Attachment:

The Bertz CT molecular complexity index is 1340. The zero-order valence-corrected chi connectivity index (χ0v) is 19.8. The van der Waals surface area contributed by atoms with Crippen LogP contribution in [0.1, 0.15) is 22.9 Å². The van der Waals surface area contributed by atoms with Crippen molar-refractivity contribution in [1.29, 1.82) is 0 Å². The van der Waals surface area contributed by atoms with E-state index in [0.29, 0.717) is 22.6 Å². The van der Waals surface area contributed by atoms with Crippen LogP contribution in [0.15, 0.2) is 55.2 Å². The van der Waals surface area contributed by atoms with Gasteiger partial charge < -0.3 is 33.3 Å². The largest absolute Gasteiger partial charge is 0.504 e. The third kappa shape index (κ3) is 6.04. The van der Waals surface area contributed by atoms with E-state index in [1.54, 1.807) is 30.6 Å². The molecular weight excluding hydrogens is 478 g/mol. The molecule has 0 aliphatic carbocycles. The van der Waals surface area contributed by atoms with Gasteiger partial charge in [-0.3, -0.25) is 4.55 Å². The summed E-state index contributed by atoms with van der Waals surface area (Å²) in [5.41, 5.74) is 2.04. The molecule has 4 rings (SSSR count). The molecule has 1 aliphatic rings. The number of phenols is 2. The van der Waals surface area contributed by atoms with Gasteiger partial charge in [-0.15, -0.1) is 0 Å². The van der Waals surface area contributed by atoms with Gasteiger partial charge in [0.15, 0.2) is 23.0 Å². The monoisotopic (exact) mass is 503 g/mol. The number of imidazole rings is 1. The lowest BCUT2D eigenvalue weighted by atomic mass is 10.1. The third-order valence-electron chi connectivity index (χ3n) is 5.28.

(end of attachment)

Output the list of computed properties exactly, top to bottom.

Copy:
The Bertz CT molecular complexity index is 1340. The zero-order valence-corrected chi connectivity index (χ0v) is 19.8. The van der Waals surface area contributed by atoms with Crippen LogP contribution in [0.1, 0.15) is 22.9 Å². The van der Waals surface area contributed by atoms with Crippen molar-refractivity contribution in [1.29, 1.82) is 0 Å². The van der Waals surface area contributed by atoms with E-state index in [0.29, 0.717) is 22.6 Å². The van der Waals surface area contributed by atoms with Crippen LogP contribution in [0.15, 0.2) is 55.2 Å². The van der Waals surface area contributed by atoms with Gasteiger partial charge < -0.3 is 33.3 Å². The largest absolute Gasteiger partial charge is 0.504 e. The third kappa shape index (κ3) is 6.04. The van der Waals surface area contributed by atoms with E-state index in [1.54, 1.807) is 30.6 Å². The molecular weight excluding hydrogens is 478 g/mol. The molecule has 0 aliphatic carbocycles. The van der Waals surface area contributed by atoms with Gasteiger partial charge in [-0.3, -0.25) is 4.55 Å². The summed E-state index contributed by atoms with van der Waals surface area (Å²) in [5.41, 5.74) is 2.04. The molecule has 4 rings (SSSR count). The molecule has 1 aliphatic rings. The number of phenols is 2. The van der Waals surface area contributed by atoms with Gasteiger partial charge in [-0.15, -0.1) is 0 Å². The van der Waals surface area contributed by atoms with Gasteiger partial charge in [0.15, 0.2) is 23.0 Å². The monoisotopic (exact) mass is 503 g/mol. The number of imidazole rings is 1. The lowest BCUT2D eigenvalue weighted by atomic mass is 10.1. The third-order valence-electron chi connectivity index (χ3n) is 5.28.